Archie relied on transfusions for 10 years
In December 2019, Archie Ramshaw celebrated a year without a blood transfusion.
It's a huge milestone for the 16 year old who had blood transfusions every 3 weeks for a decade to stay alive.
Archie has congenital sideroblastic anaemia, which means his bone marrow is unable to produce healthy blood cells.
Blood transfusions were the only option until other treatment was found.
In that time, it’s estimated that Archie received more than 500 bags of blood.
However, after a bone marrow transplant in 2018, Archie stopped having transfusions and is finally able to move on with his life.
10 years of blood transfusions
Although blood transfusions kept Archie alive, the amount of blood required on such a frequent basis meant his body slowly became overloaded with iron.
His spleen became enlarged and was at risk of rupture and so it was removed in 2016. Archie became so weak he had to rely on a wheelchair at times.
Archie’s iron levels continued to rise, and he eventually developed stage 4 liver cirrhosis. He had to have a round-the-clock syringe driver to secrete the iron from his organs.
Archie’s quality of life took a huge nose dive - he lost his self-confidence and severe depression set in.
Archie has taught us that no matter how hard life can get, if you fight hard enough you can win the fight.
Craig Ramshaw, Archie's dad
The difference a year can make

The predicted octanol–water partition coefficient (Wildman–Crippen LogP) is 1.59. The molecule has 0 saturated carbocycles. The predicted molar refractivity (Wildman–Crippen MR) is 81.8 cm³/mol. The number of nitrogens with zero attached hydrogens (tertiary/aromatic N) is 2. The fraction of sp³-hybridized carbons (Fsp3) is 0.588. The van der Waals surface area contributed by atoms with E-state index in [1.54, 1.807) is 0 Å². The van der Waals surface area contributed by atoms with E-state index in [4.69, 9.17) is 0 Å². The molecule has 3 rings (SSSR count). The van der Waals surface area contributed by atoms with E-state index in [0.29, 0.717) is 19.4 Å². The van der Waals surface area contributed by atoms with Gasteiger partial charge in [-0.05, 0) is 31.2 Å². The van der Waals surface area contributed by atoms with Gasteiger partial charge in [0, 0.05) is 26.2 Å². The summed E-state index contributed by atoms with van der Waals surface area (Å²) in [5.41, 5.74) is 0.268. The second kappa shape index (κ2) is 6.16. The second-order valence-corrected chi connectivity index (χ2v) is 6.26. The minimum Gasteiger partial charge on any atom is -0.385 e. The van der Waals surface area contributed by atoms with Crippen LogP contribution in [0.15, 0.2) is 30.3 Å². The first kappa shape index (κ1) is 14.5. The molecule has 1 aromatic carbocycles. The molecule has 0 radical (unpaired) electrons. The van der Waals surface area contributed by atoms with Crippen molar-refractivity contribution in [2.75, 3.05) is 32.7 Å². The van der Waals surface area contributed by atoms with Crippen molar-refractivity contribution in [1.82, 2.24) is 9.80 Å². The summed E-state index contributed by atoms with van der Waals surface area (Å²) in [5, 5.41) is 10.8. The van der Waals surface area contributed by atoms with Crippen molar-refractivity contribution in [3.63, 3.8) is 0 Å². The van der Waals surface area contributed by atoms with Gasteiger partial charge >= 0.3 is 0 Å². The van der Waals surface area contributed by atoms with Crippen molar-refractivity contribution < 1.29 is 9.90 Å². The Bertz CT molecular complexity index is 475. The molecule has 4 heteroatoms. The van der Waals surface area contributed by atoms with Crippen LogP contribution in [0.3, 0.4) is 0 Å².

All this changed in September 2018 when he had a bone marrow transplant. The transplant was successful, but Archie didn’t respond well to his immunosuppressants and he began the daily struggles of fatigue, vomiting and lack of appetite.
For six months Archie had successive viruses and his weight dropped to less than six stone. Archie had a blood transfusion on Christmas Eve and was taken home for respite.
Christmas was a real struggle for the family as Archie’s dad Craig explains: “Things weren’t looking good and we were prepared to make the most of an undefined amount of time we had.”
Archie was very unwell on Christmas Day and he was back in hospital the next day.
By New Year’s Eve, under blue lights, Archie was taken a specialist children’s hospital in London, where he stayed until his discharge in March 2019.
Craig continues: “Archie has gone from strength to strength. He’s made us incredibly proud.
“Archie has taught us that no matter how hard life can get, if you fight hard enough you can sometimes be the one who can win the fight and move on.”
Archie is now studying animal health care full-time at college. He volunteers at a local petting farm and is working with local gamekeepers to improve his understanding of animal management.
The transformation from the little boy who missed out on so much school and could sometimes hardly walk is unrecognisable.
While this is a hugely positive moment in Archie’s life, his health battle continues. Instead of receiving blood every 3 weeks, Archie will soon start the process of ‘dumping’ blood every 3 weeks until his iron levels are normal. It is hoped this will help his organs and body to continue to heal.
The journey continues for Archie, but there are many others like him who are just getting started.
Please sign up as a blood donor and book an appointment to donate.